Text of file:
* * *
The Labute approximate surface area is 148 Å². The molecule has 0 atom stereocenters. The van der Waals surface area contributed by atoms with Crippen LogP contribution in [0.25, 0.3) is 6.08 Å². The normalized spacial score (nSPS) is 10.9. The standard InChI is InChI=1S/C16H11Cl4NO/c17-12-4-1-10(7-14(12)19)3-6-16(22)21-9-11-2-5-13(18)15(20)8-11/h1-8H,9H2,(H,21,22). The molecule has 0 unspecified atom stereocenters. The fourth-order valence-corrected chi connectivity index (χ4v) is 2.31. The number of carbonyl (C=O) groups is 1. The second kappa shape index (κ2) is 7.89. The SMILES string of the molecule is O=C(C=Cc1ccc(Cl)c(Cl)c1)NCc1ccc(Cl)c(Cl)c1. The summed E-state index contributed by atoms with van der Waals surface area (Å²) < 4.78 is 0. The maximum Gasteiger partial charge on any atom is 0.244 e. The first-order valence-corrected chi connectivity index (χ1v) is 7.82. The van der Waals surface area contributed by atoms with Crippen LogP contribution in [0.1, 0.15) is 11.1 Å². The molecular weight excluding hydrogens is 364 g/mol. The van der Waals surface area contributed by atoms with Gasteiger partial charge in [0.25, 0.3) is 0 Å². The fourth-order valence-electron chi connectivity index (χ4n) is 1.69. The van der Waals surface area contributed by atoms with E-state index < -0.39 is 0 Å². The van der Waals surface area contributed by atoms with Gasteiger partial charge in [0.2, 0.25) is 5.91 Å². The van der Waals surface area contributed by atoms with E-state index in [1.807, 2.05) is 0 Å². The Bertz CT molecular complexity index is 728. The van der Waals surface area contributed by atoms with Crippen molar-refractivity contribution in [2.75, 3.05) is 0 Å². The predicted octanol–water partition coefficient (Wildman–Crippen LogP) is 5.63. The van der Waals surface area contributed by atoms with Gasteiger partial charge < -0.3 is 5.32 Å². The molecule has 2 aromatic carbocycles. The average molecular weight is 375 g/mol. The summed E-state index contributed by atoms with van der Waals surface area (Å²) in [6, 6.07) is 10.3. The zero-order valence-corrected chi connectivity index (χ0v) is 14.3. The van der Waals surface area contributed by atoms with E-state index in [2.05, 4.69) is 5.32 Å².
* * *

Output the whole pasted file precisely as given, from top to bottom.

The Labute approximate surface area is 148 Å². The molecule has 0 atom stereocenters. The van der Waals surface area contributed by atoms with Crippen LogP contribution in [0.25, 0.3) is 6.08 Å². The normalized spacial score (nSPS) is 10.9. The standard InChI is InChI=1S/C16H11Cl4NO/c17-12-4-1-10(7-14(12)19)3-6-16(22)21-9-11-2-5-13(18)15(20)8-11/h1-8H,9H2,(H,21,22). The molecule has 0 unspecified atom stereocenters. The fourth-order valence-corrected chi connectivity index (χ4v) is 2.31. The number of carbonyl (C=O) groups is 1. The second kappa shape index (κ2) is 7.89. The SMILES string of the molecule is O=C(C=Cc1ccc(Cl)c(Cl)c1)NCc1ccc(Cl)c(Cl)c1. The summed E-state index contributed by atoms with van der Waals surface area (Å²) < 4.78 is 0. The maximum Gasteiger partial charge on any atom is 0.244 e. The first-order valence-corrected chi connectivity index (χ1v) is 7.82. The van der Waals surface area contributed by atoms with Crippen LogP contribution in [0.1, 0.15) is 11.1 Å². The molecular weight excluding hydrogens is 364 g/mol. The van der Waals surface area contributed by atoms with Gasteiger partial charge in [0.25, 0.3) is 0 Å². The fourth-order valence-electron chi connectivity index (χ4n) is 1.69. The van der Waals surface area contributed by atoms with E-state index < -0.39 is 0 Å². The van der Waals surface area contributed by atoms with Gasteiger partial charge in [0.2, 0.25) is 5.91 Å². The van der Waals surface area contributed by atoms with E-state index in [1.807, 2.05) is 0 Å². The Bertz CT molecular complexity index is 728. The van der Waals surface area contributed by atoms with Crippen molar-refractivity contribution in [2.75, 3.05) is 0 Å². The predicted octanol–water partition coefficient (Wildman–Crippen LogP) is 5.63. The van der Waals surface area contributed by atoms with Gasteiger partial charge < -0.3 is 5.32 Å². The molecule has 2 aromatic carbocycles. The average molecular weight is 375 g/mol. The summed E-state index contributed by atoms with van der Waals surface area (Å²) in [6, 6.07) is 10.3. The zero-order valence-corrected chi connectivity index (χ0v) is 14.3. The van der Waals surface area contributed by atoms with E-state index in [2.05, 4.69) is 5.32 Å².